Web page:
Why Rupert Murdoch will not make the online Wall Street Journal free. And shouldn’t. 8/6/07Posted by Steve Boriss in Wall Street Journal.
Blogs like Corante are buzzing that new Wall Street Journal (WSJ) owner Rupert Murdoch might want to stop charging subscription fees for its online edition to greatly increase traffic and, presumably, ad revenues. This is such a bad idea, it makes me wonder whether the New Media is catching a case of dinosauritis from Old Media.
Why do so few notice the lesson that Google has taught us about how to make money from the web? They make money not because their site draws so much traffic, but because it draws the right traffic – very specific visitors finely parsed-out among a limitless number of pages defined by each user’s interests as expressed in their keywords. So, Google’s advertisers reach highly segmented audiences consisting only of their best sales prospects – an advertiser’s dream. The online WSJ has a similar gig — every time someone subscribes they might as well be on Google entering keywords that read, “I’ve got extra money to invest, and am willing to pay to receive new information that might change my investment decisions.” For some advertisers, isn’t that a highly segmented audience of tremendously good sales prospects to die for? This all goes away if the online WSJ were to become free.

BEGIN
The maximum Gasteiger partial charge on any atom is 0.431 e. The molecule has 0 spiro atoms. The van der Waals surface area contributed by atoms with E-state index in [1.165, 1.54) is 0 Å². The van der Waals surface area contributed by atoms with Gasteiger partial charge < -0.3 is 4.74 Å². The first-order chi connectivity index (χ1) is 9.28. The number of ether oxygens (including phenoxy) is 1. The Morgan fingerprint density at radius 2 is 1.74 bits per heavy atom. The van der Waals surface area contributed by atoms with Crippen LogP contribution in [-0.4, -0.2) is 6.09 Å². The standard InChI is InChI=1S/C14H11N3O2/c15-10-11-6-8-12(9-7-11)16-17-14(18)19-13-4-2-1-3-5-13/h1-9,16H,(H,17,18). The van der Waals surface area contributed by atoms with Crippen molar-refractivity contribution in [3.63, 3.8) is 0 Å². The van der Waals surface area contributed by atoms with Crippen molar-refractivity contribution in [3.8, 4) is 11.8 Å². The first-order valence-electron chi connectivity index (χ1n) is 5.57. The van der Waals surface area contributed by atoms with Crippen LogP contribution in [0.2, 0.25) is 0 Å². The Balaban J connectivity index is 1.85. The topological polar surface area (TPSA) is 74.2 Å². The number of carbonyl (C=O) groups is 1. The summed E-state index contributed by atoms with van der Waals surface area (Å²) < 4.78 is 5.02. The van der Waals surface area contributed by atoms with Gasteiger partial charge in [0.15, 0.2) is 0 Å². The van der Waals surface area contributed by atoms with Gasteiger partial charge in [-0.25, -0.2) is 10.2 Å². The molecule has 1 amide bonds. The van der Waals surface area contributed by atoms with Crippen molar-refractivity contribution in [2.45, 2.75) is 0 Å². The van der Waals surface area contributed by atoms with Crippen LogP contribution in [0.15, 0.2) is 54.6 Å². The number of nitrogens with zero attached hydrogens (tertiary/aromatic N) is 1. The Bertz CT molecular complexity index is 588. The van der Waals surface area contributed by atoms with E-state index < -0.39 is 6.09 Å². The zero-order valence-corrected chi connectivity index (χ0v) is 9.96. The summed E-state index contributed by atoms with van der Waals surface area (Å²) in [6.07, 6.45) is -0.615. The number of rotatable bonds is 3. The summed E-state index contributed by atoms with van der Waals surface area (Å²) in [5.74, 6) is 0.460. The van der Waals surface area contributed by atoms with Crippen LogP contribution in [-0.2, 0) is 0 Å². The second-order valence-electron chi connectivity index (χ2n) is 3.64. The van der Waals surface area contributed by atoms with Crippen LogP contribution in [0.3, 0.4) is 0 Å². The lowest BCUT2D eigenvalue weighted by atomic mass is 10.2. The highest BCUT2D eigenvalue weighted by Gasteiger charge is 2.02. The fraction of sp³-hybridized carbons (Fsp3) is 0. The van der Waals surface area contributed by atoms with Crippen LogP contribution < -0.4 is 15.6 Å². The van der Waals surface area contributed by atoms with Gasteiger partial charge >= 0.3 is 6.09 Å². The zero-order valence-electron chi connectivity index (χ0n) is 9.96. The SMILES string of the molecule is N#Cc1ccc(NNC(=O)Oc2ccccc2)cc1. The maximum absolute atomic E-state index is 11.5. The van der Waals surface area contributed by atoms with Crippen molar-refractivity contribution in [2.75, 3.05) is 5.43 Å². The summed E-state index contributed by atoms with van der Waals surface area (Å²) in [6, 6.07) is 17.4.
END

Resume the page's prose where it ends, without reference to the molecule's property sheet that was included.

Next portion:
The power of Old Media was its ability to reach large numbers of relatively undefined prospects through very few channels – terrific if you are a McDonalds’s with everyone as a potential customer. But for all other advertisers, there’s New Media, which has the power to deliver specialized audiences of only the best prospects. “Segmentation” is the new “traffic.”